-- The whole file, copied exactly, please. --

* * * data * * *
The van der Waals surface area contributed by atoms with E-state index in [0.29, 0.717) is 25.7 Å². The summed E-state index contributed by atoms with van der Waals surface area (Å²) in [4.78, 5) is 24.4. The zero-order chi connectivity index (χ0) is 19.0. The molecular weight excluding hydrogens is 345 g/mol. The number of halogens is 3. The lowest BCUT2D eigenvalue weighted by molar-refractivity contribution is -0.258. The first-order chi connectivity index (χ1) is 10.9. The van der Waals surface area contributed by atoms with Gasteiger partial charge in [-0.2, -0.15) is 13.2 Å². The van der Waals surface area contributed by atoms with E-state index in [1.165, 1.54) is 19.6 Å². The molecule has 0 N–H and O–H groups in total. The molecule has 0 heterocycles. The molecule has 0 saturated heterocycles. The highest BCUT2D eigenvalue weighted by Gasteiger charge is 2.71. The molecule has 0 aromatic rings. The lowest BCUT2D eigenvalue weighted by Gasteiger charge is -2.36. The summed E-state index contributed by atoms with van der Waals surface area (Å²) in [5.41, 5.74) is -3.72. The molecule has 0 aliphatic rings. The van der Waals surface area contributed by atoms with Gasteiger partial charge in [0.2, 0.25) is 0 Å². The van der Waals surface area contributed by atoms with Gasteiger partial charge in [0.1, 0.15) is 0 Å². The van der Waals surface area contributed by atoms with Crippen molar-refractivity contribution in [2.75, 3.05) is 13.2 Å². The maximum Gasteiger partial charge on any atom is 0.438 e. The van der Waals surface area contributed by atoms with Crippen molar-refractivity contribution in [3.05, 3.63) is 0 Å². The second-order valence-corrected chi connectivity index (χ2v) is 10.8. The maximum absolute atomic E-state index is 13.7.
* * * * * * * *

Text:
The van der Waals surface area contributed by atoms with E-state index in [0.29, 0.717) is 25.7 Å². The summed E-state index contributed by atoms with van der Waals surface area (Å²) in [4.78, 5) is 24.4. The zero-order chi connectivity index (χ0) is 19.0. The molecular weight excluding hydrogens is 345 g/mol. The number of halogens is 3. The lowest BCUT2D eigenvalue weighted by molar-refractivity contribution is -0.258. The first-order chi connectivity index (χ1) is 10.9. The van der Waals surface area contributed by atoms with Gasteiger partial charge in [-0.2, -0.15) is 13.2 Å². The van der Waals surface area contributed by atoms with E-state index in [1.165, 1.54) is 19.6 Å². The molecule has 0 N–H and O–H groups in total. The molecule has 0 heterocycles. The molecule has 0 saturated heterocycles. The highest BCUT2D eigenvalue weighted by Gasteiger charge is 2.71. The molecule has 0 aromatic rings. The lowest BCUT2D eigenvalue weighted by Gasteiger charge is -2.36. The summed E-state index contributed by atoms with van der Waals surface area (Å²) in [5.41, 5.74) is -3.72. The molecule has 0 aliphatic rings. The van der Waals surface area contributed by atoms with Gasteiger partial charge in [0.2, 0.25) is 0 Å². The van der Waals surface area contributed by atoms with Gasteiger partial charge in [0.1, 0.15) is 0 Å². The van der Waals surface area contributed by atoms with Crippen molar-refractivity contribution in [2.75, 3.05) is 13.2 Å². The maximum Gasteiger partial charge on any atom is 0.438 e. The van der Waals surface area contributed by atoms with Crippen molar-refractivity contribution in [3.05, 3.63) is 0 Å². The second-order valence-corrected chi connectivity index (χ2v) is 10.8. The maximum absolute atomic E-state index is 13.7.